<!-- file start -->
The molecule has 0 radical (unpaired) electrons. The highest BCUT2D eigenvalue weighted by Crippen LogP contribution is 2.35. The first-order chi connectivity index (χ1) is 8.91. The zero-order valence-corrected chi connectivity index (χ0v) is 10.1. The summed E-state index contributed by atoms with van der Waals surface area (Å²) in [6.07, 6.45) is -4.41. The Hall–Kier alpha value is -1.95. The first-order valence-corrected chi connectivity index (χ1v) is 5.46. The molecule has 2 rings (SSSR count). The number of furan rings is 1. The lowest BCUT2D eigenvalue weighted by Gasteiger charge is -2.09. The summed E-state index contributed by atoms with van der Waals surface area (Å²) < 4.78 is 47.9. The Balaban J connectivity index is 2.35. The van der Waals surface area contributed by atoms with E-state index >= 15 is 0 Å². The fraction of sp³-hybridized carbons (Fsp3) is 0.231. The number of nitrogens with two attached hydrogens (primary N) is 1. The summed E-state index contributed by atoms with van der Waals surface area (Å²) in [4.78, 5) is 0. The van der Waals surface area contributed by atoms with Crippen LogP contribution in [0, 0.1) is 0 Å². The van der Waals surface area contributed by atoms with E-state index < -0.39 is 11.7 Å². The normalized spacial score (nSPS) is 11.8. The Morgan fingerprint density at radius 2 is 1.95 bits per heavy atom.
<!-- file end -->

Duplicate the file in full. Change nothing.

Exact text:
The molecule has 0 radical (unpaired) electrons. The highest BCUT2D eigenvalue weighted by Crippen LogP contribution is 2.35. The first-order chi connectivity index (χ1) is 8.91. The zero-order valence-corrected chi connectivity index (χ0v) is 10.1. The summed E-state index contributed by atoms with van der Waals surface area (Å²) in [6.07, 6.45) is -4.41. The Hall–Kier alpha value is -1.95. The first-order valence-corrected chi connectivity index (χ1v) is 5.46. The molecule has 2 rings (SSSR count). The number of furan rings is 1. The lowest BCUT2D eigenvalue weighted by Gasteiger charge is -2.09. The summed E-state index contributed by atoms with van der Waals surface area (Å²) < 4.78 is 47.9. The Balaban J connectivity index is 2.35. The van der Waals surface area contributed by atoms with E-state index >= 15 is 0 Å². The fraction of sp³-hybridized carbons (Fsp3) is 0.231. The number of nitrogens with two attached hydrogens (primary N) is 1. The summed E-state index contributed by atoms with van der Waals surface area (Å²) in [4.78, 5) is 0. The van der Waals surface area contributed by atoms with Crippen LogP contribution in [0, 0.1) is 0 Å². The van der Waals surface area contributed by atoms with E-state index < -0.39 is 11.7 Å². The normalized spacial score (nSPS) is 11.8. The Morgan fingerprint density at radius 2 is 1.95 bits per heavy atom.